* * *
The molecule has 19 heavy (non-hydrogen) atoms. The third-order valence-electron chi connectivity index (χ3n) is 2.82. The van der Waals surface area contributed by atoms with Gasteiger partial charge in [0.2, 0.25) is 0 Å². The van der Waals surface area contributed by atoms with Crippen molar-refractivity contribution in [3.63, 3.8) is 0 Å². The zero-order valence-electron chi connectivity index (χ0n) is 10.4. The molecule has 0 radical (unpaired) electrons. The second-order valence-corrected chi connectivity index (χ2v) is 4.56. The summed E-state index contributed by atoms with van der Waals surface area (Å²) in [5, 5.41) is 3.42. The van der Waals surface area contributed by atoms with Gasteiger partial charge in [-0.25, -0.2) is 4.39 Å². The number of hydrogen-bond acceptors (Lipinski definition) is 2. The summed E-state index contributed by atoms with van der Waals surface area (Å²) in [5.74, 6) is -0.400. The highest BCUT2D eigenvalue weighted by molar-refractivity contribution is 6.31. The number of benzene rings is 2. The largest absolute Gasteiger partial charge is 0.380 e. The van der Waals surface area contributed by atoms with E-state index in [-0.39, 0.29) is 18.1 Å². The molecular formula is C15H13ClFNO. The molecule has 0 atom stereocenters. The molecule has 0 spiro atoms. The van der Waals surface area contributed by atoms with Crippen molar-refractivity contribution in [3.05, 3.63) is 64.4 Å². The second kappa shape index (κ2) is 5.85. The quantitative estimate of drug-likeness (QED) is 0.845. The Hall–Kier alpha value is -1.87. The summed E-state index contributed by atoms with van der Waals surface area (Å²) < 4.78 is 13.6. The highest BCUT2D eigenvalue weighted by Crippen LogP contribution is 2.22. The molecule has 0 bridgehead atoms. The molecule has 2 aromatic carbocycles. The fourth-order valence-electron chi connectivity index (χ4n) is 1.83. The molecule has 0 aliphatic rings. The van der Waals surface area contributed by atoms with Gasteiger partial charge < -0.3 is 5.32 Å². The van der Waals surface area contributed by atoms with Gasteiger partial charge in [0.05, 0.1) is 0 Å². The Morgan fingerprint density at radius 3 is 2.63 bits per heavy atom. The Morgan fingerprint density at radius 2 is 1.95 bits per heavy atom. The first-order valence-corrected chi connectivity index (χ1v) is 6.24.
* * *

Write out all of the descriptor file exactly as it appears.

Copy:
The molecule has 19 heavy (non-hydrogen) atoms. The third-order valence-electron chi connectivity index (χ3n) is 2.82. The van der Waals surface area contributed by atoms with Gasteiger partial charge in [0.2, 0.25) is 0 Å². The van der Waals surface area contributed by atoms with Crippen molar-refractivity contribution in [3.63, 3.8) is 0 Å². The zero-order valence-electron chi connectivity index (χ0n) is 10.4. The molecule has 0 radical (unpaired) electrons. The second-order valence-corrected chi connectivity index (χ2v) is 4.56. The summed E-state index contributed by atoms with van der Waals surface area (Å²) in [5, 5.41) is 3.42. The van der Waals surface area contributed by atoms with Gasteiger partial charge in [-0.25, -0.2) is 4.39 Å². The number of hydrogen-bond acceptors (Lipinski definition) is 2. The summed E-state index contributed by atoms with van der Waals surface area (Å²) in [5.74, 6) is -0.400. The highest BCUT2D eigenvalue weighted by molar-refractivity contribution is 6.31. The number of benzene rings is 2. The largest absolute Gasteiger partial charge is 0.380 e. The van der Waals surface area contributed by atoms with E-state index in [-0.39, 0.29) is 18.1 Å². The molecular formula is C15H13ClFNO. The molecule has 0 atom stereocenters. The molecule has 0 spiro atoms. The van der Waals surface area contributed by atoms with Crippen molar-refractivity contribution in [3.05, 3.63) is 64.4 Å². The second kappa shape index (κ2) is 5.85. The quantitative estimate of drug-likeness (QED) is 0.845. The Hall–Kier alpha value is -1.87. The summed E-state index contributed by atoms with van der Waals surface area (Å²) < 4.78 is 13.6. The highest BCUT2D eigenvalue weighted by Crippen LogP contribution is 2.22. The molecule has 0 bridgehead atoms. The molecule has 2 aromatic carbocycles. The fourth-order valence-electron chi connectivity index (χ4n) is 1.83. The molecule has 0 aliphatic rings. The van der Waals surface area contributed by atoms with Gasteiger partial charge < -0.3 is 5.32 Å². The van der Waals surface area contributed by atoms with Gasteiger partial charge in [0.05, 0.1) is 0 Å². The Morgan fingerprint density at radius 3 is 2.63 bits per heavy atom. The Morgan fingerprint density at radius 2 is 1.95 bits per heavy atom. The first-order valence-corrected chi connectivity index (χ1v) is 6.24.